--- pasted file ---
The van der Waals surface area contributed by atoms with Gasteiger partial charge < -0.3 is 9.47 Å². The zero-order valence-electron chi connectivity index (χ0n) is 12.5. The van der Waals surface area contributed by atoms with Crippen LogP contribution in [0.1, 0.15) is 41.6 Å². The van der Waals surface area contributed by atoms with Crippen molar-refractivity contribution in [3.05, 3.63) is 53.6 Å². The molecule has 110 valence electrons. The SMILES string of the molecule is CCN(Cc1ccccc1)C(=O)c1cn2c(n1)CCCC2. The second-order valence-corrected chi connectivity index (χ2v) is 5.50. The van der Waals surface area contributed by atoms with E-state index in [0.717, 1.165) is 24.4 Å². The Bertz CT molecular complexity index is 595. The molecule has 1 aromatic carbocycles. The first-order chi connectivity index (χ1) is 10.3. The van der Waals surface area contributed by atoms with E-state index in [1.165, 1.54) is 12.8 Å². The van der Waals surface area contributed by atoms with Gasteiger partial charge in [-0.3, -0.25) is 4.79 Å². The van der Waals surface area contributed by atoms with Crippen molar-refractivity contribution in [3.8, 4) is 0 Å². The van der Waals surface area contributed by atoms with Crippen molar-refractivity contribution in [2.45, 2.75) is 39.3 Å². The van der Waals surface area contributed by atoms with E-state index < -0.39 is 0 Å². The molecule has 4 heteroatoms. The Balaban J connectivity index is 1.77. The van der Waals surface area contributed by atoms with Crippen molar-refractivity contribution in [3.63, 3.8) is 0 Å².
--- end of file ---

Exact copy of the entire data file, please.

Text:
The van der Waals surface area contributed by atoms with Gasteiger partial charge < -0.3 is 9.47 Å². The zero-order valence-electron chi connectivity index (χ0n) is 12.5. The van der Waals surface area contributed by atoms with Crippen LogP contribution in [0.1, 0.15) is 41.6 Å². The van der Waals surface area contributed by atoms with Crippen molar-refractivity contribution in [3.05, 3.63) is 53.6 Å². The molecule has 110 valence electrons. The SMILES string of the molecule is CCN(Cc1ccccc1)C(=O)c1cn2c(n1)CCCC2. The second-order valence-corrected chi connectivity index (χ2v) is 5.50. The van der Waals surface area contributed by atoms with E-state index in [0.717, 1.165) is 24.4 Å². The Bertz CT molecular complexity index is 595. The molecule has 1 aromatic carbocycles. The first-order chi connectivity index (χ1) is 10.3. The van der Waals surface area contributed by atoms with E-state index in [1.165, 1.54) is 12.8 Å². The van der Waals surface area contributed by atoms with Gasteiger partial charge in [-0.3, -0.25) is 4.79 Å². The van der Waals surface area contributed by atoms with Crippen molar-refractivity contribution in [3.8, 4) is 0 Å². The van der Waals surface area contributed by atoms with Crippen molar-refractivity contribution in [2.45, 2.75) is 39.3 Å². The van der Waals surface area contributed by atoms with E-state index < -0.39 is 0 Å². The molecule has 4 heteroatoms. The Balaban J connectivity index is 1.77. The van der Waals surface area contributed by atoms with Crippen molar-refractivity contribution in [3.63, 3.8) is 0 Å².